So, let’s talk about how to structure a thriller. Two things before I begin:
This is not prescriptive. That is, I’m not telling you how to structure YOUR book. I’m simply giving you what the elements are for a thriller, so that, should you find that your book would benefit from this structure, you can revise some into the book to improve it.
Thriller structure can be used for more than thrillers. I’ve seen it used in women-in-peril romances, Jim Butcher uses elements of it in his urban fantasy (not the whole of it, though), F. Paul Wilson mostly uses it on his books (mostly because the ending often isn’t), and you can use at least part of the structure in books that you want to give a tighter and faster feel to.
Now that that’s out of the way, let’s begin.
A Thriller structure is called that because it — duh — is mostly used in thrillers. That is, it is used in books where the forces of good race the forces of evil before something horrible can happen.
A note on that horrible thing: it has to fit the book. If you’re using thriller structure for a children’s board book (Heavens knows why. I’m not responsible for the crazy things YOU do) the terrible thing might be that the little boy/girl loses a cookie. If you’re using thriller structure for a spy thriller, the terrible thing might be the planet-killing bomb going off.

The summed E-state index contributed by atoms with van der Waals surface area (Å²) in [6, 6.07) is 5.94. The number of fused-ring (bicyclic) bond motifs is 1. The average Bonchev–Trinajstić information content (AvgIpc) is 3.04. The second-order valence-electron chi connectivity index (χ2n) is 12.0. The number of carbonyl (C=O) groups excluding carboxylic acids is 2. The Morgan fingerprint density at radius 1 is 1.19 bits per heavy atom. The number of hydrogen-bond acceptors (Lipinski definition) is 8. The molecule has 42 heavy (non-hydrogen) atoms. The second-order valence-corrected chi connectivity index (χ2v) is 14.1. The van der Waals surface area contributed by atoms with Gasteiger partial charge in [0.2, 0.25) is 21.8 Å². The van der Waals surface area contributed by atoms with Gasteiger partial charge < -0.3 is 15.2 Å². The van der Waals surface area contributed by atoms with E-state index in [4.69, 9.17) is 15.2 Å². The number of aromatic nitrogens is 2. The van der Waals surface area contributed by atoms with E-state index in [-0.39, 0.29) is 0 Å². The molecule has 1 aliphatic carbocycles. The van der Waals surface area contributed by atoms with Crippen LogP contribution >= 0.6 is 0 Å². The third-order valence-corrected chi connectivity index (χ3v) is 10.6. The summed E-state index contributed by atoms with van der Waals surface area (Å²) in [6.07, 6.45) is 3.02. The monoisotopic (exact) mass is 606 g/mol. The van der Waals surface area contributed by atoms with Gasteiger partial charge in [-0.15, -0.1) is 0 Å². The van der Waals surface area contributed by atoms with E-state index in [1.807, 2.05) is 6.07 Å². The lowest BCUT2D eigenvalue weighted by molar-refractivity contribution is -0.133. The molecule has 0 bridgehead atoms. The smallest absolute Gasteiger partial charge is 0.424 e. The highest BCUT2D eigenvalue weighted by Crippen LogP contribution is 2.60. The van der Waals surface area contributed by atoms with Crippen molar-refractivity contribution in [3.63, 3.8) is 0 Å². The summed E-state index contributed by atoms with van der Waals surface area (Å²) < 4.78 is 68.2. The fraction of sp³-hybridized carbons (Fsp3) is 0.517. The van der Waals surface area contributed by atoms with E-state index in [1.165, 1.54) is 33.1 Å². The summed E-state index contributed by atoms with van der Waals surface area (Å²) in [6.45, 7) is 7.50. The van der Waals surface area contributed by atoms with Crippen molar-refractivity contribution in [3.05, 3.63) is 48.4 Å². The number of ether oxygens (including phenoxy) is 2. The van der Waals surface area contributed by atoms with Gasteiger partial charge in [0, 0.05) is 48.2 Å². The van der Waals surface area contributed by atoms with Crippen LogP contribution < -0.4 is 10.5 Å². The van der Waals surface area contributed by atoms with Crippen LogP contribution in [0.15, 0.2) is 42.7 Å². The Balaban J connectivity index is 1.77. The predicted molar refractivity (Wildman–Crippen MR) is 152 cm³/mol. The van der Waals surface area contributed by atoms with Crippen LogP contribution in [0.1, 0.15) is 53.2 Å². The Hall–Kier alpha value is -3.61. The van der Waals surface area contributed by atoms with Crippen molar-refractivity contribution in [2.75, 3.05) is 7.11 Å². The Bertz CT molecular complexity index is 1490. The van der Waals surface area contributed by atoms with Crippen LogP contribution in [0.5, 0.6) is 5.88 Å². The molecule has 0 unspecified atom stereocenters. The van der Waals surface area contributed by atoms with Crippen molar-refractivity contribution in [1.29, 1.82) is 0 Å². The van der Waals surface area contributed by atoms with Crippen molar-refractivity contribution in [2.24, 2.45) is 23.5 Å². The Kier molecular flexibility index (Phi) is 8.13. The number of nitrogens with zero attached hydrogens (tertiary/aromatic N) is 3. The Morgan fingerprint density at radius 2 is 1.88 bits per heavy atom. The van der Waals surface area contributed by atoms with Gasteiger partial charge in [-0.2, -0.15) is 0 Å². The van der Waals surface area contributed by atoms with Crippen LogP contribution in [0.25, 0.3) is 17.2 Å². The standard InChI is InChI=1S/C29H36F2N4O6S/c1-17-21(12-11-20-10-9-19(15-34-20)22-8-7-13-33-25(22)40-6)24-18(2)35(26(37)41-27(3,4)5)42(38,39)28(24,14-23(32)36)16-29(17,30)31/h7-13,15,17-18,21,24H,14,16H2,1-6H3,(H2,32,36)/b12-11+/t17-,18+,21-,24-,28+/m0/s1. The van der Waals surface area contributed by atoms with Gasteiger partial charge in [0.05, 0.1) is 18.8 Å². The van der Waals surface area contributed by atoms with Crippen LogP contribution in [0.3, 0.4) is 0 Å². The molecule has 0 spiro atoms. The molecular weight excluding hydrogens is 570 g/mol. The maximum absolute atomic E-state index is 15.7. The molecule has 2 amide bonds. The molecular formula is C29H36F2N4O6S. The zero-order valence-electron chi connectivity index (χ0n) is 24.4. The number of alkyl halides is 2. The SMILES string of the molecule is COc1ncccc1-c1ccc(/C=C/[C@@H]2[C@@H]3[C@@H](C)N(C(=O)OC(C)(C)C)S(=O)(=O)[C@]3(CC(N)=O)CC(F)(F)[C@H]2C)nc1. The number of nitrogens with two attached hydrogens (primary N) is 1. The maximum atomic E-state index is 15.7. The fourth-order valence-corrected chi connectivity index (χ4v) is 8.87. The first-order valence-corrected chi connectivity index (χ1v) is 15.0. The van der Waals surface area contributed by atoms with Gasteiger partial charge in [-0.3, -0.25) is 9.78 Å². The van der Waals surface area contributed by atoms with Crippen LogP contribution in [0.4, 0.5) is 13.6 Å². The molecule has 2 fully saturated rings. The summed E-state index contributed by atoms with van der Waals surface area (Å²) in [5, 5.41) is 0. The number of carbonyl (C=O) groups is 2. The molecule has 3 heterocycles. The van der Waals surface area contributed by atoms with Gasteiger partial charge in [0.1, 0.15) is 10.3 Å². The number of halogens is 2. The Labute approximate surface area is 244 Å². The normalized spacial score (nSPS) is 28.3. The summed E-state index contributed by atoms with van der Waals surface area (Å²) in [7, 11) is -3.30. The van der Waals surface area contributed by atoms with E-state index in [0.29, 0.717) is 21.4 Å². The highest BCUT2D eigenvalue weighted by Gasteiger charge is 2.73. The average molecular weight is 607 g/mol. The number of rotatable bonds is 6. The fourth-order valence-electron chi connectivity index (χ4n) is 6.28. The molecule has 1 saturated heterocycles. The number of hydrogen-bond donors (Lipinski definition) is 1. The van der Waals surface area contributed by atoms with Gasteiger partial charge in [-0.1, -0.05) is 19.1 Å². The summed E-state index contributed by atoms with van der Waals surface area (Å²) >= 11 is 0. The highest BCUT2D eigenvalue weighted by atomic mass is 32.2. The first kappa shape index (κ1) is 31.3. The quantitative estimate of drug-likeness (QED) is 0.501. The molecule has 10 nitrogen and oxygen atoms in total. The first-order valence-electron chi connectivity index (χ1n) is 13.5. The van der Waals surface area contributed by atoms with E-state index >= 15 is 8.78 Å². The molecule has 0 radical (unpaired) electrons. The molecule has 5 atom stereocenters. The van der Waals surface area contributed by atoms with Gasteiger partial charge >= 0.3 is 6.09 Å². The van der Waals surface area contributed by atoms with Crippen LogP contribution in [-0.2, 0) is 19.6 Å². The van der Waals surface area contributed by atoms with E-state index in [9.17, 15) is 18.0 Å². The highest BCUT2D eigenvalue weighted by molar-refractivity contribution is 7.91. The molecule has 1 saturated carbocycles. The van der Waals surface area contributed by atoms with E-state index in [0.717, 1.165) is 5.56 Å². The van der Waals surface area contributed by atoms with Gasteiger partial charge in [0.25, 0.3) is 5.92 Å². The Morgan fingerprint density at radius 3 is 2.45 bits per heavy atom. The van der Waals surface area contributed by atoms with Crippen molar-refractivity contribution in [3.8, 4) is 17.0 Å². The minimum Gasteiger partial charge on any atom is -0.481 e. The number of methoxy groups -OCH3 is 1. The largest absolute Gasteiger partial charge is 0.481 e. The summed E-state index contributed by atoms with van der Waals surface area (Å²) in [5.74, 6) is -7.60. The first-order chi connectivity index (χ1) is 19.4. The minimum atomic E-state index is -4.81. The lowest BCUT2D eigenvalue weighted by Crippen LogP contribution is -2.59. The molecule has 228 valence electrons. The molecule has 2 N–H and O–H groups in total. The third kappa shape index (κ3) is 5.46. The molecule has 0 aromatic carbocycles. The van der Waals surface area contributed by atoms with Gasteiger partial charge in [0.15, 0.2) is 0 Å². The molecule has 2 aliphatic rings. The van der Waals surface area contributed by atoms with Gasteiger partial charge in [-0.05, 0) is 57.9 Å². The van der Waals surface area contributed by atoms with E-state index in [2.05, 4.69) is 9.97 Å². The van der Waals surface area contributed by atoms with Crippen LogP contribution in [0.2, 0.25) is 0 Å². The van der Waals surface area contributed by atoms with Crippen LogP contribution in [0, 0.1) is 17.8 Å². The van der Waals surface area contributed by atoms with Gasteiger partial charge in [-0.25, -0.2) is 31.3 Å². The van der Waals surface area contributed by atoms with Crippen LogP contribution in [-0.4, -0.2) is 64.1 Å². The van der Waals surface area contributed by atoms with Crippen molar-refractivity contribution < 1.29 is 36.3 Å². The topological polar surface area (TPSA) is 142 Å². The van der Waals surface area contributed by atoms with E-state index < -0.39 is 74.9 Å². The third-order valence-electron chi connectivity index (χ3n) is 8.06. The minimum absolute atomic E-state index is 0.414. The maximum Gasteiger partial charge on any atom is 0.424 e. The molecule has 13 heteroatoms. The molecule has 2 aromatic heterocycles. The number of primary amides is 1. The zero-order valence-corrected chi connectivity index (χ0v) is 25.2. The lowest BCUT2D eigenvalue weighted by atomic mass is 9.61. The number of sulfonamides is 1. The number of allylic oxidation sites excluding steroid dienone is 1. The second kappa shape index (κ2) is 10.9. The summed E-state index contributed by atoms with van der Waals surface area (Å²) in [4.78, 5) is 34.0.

You begin a thriller by making it clear how evil the antagonist is and what kind of mayhem he can bring.
Of course you don’t show him setting off the planet killing bomb, but you might show him setting off a country-killing bomb and enjoying the results.
Depending on what type of book you’re writing, this section might or might not show the character’s identifying characteristics. If your book slants traditional mystery, the identity is occluded, of course.
Thriller structure requires a sense of urgency. This means some way you give equal time to the bad guy’s plans and the main character’s efforts to defeat them. Whether this is through letters the villain sends or through scenes that show the villain setting the trap, is up to you.
To tighten the screw:
Every book has timing devices. I.e. “she must be married before–” “He must find the formula before”.
In the thriller the timing device is often made explicit. It is not unusual to have the countdown clock literally on screen or in the title of each chapter, as it counts down to irrevocable doom unless our plucky hero…
The climax: will often be just before, or even just after the final countdown (but before the bomb explodes/disaster happens.)
To further tighten the screw:
The villain must do more heinous things, and they must escalate, so that the reader FEELS the urgency of stopping him.
There must be a fight. You can’t get away with a soft ending in a thriller. there has to be a fight and your character has to pay for his victory somehow, even if just in tiredness and abrasions.
For further reading I recommend: